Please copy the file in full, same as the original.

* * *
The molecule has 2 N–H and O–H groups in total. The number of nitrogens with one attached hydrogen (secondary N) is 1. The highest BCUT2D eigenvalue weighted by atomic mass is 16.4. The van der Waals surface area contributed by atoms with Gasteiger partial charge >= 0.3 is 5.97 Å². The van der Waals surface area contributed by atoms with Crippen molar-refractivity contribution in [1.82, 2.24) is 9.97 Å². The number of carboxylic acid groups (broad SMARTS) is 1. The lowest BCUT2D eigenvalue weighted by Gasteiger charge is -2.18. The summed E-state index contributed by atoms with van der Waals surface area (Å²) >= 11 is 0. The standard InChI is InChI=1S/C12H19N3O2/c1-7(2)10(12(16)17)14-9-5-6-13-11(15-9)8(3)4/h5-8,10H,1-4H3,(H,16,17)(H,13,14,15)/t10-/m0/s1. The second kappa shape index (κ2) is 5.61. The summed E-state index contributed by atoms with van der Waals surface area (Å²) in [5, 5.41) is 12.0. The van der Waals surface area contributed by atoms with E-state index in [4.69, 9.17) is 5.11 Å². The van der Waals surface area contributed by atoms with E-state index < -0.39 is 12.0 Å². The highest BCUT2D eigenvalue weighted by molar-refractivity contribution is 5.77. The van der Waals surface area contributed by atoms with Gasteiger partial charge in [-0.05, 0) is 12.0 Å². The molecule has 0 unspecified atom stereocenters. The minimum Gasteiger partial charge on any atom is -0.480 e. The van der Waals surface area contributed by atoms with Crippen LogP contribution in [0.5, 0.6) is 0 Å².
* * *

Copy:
The molecule has 2 N–H and O–H groups in total. The number of nitrogens with one attached hydrogen (secondary N) is 1. The highest BCUT2D eigenvalue weighted by atomic mass is 16.4. The van der Waals surface area contributed by atoms with Gasteiger partial charge >= 0.3 is 5.97 Å². The van der Waals surface area contributed by atoms with Crippen molar-refractivity contribution in [1.82, 2.24) is 9.97 Å². The number of carboxylic acid groups (broad SMARTS) is 1. The lowest BCUT2D eigenvalue weighted by Gasteiger charge is -2.18. The summed E-state index contributed by atoms with van der Waals surface area (Å²) >= 11 is 0. The standard InChI is InChI=1S/C12H19N3O2/c1-7(2)10(12(16)17)14-9-5-6-13-11(15-9)8(3)4/h5-8,10H,1-4H3,(H,16,17)(H,13,14,15)/t10-/m0/s1. The second kappa shape index (κ2) is 5.61. The summed E-state index contributed by atoms with van der Waals surface area (Å²) in [5, 5.41) is 12.0. The van der Waals surface area contributed by atoms with E-state index in [4.69, 9.17) is 5.11 Å². The van der Waals surface area contributed by atoms with E-state index < -0.39 is 12.0 Å². The highest BCUT2D eigenvalue weighted by molar-refractivity contribution is 5.77. The van der Waals surface area contributed by atoms with Gasteiger partial charge in [-0.05, 0) is 12.0 Å². The molecule has 0 unspecified atom stereocenters. The minimum Gasteiger partial charge on any atom is -0.480 e. The van der Waals surface area contributed by atoms with Crippen LogP contribution in [0.5, 0.6) is 0 Å².